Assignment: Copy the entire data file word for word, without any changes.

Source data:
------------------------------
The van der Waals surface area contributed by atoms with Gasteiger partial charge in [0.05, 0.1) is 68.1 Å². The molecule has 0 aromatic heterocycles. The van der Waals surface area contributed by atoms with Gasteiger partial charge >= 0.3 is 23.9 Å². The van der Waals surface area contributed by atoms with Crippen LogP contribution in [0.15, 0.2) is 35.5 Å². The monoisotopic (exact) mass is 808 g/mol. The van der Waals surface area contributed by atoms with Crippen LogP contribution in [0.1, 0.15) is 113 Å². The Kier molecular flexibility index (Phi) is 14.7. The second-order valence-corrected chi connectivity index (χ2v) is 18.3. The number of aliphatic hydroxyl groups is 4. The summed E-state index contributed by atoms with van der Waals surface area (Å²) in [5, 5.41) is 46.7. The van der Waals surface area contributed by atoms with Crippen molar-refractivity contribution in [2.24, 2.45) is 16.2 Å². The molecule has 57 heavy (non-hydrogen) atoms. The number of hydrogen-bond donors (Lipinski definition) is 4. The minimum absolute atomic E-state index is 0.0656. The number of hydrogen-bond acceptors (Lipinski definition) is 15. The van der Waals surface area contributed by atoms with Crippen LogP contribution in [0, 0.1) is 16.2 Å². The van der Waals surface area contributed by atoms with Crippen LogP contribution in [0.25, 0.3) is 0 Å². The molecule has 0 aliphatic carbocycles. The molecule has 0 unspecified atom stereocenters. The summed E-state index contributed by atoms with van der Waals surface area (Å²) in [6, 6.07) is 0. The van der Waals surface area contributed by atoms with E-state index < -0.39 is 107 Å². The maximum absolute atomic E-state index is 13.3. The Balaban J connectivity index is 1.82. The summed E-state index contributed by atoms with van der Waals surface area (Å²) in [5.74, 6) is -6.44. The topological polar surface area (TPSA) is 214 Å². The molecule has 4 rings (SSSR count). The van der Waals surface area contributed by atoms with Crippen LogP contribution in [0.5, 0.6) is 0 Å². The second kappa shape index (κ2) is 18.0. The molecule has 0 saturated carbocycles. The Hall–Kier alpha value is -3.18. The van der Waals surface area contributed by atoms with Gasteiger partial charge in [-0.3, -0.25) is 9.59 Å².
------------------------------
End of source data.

The van der Waals surface area contributed by atoms with Gasteiger partial charge in [0.05, 0.1) is 68.1 Å². The molecule has 0 aromatic heterocycles. The van der Waals surface area contributed by atoms with Gasteiger partial charge >= 0.3 is 23.9 Å². The van der Waals surface area contributed by atoms with Crippen LogP contribution in [0.15, 0.2) is 35.5 Å². The monoisotopic (exact) mass is 808 g/mol. The van der Waals surface area contributed by atoms with Crippen LogP contribution in [0.1, 0.15) is 113 Å². The Kier molecular flexibility index (Phi) is 14.7. The second-order valence-corrected chi connectivity index (χ2v) is 18.3. The number of aliphatic hydroxyl groups is 4. The summed E-state index contributed by atoms with van der Waals surface area (Å²) in [5, 5.41) is 46.7. The van der Waals surface area contributed by atoms with Crippen molar-refractivity contribution in [2.24, 2.45) is 16.2 Å². The molecule has 57 heavy (non-hydrogen) atoms. The number of hydrogen-bond donors (Lipinski definition) is 4. The minimum absolute atomic E-state index is 0.0656. The number of hydrogen-bond acceptors (Lipinski definition) is 15. The van der Waals surface area contributed by atoms with Crippen LogP contribution in [0, 0.1) is 16.2 Å². The van der Waals surface area contributed by atoms with Crippen LogP contribution in [0.25, 0.3) is 0 Å². The molecule has 0 aliphatic carbocycles. The molecule has 0 unspecified atom stereocenters. The summed E-state index contributed by atoms with van der Waals surface area (Å²) in [6, 6.07) is 0. The van der Waals surface area contributed by atoms with E-state index < -0.39 is 107 Å². The maximum absolute atomic E-state index is 13.3. The Balaban J connectivity index is 1.82. The summed E-state index contributed by atoms with van der Waals surface area (Å²) in [5.74, 6) is -6.44. The topological polar surface area (TPSA) is 214 Å². The molecule has 4 rings (SSSR count). The van der Waals surface area contributed by atoms with Crippen LogP contribution in [0.5, 0.6) is 0 Å². The second kappa shape index (κ2) is 18.0. The molecule has 0 saturated carbocycles. The Hall–Kier alpha value is -3.18. The van der Waals surface area contributed by atoms with Gasteiger partial charge in [-0.3, -0.25) is 9.59 Å².